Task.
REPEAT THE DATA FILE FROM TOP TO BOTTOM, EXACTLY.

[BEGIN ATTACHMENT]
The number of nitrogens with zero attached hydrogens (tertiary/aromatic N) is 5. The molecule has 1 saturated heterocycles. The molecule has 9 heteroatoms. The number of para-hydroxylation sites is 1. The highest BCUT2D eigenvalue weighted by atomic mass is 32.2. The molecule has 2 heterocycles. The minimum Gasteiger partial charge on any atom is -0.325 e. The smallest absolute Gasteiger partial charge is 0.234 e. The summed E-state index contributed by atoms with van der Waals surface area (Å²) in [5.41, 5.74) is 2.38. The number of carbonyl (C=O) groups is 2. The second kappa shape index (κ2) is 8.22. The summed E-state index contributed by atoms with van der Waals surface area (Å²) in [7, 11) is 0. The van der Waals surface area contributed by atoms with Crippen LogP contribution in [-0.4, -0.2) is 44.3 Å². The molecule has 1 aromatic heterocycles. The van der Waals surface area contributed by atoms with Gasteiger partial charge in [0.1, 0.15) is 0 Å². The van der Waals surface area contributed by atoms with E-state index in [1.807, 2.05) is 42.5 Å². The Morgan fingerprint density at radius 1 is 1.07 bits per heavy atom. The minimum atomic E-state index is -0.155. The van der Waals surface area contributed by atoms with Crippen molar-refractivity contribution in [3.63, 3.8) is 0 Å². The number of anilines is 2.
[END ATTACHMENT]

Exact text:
The number of nitrogens with zero attached hydrogens (tertiary/aromatic N) is 5. The molecule has 1 saturated heterocycles. The molecule has 9 heteroatoms. The number of para-hydroxylation sites is 1. The highest BCUT2D eigenvalue weighted by atomic mass is 32.2. The molecule has 2 heterocycles. The minimum Gasteiger partial charge on any atom is -0.325 e. The smallest absolute Gasteiger partial charge is 0.234 e. The summed E-state index contributed by atoms with van der Waals surface area (Å²) in [5.41, 5.74) is 2.38. The number of carbonyl (C=O) groups is 2. The second kappa shape index (κ2) is 8.22. The summed E-state index contributed by atoms with van der Waals surface area (Å²) in [7, 11) is 0. The van der Waals surface area contributed by atoms with Crippen LogP contribution in [-0.4, -0.2) is 44.3 Å². The molecule has 1 aromatic heterocycles. The van der Waals surface area contributed by atoms with Gasteiger partial charge in [0.1, 0.15) is 0 Å². The van der Waals surface area contributed by atoms with E-state index in [1.807, 2.05) is 42.5 Å². The Morgan fingerprint density at radius 1 is 1.07 bits per heavy atom. The minimum atomic E-state index is -0.155. The van der Waals surface area contributed by atoms with Crippen molar-refractivity contribution in [3.63, 3.8) is 0 Å². The number of anilines is 2.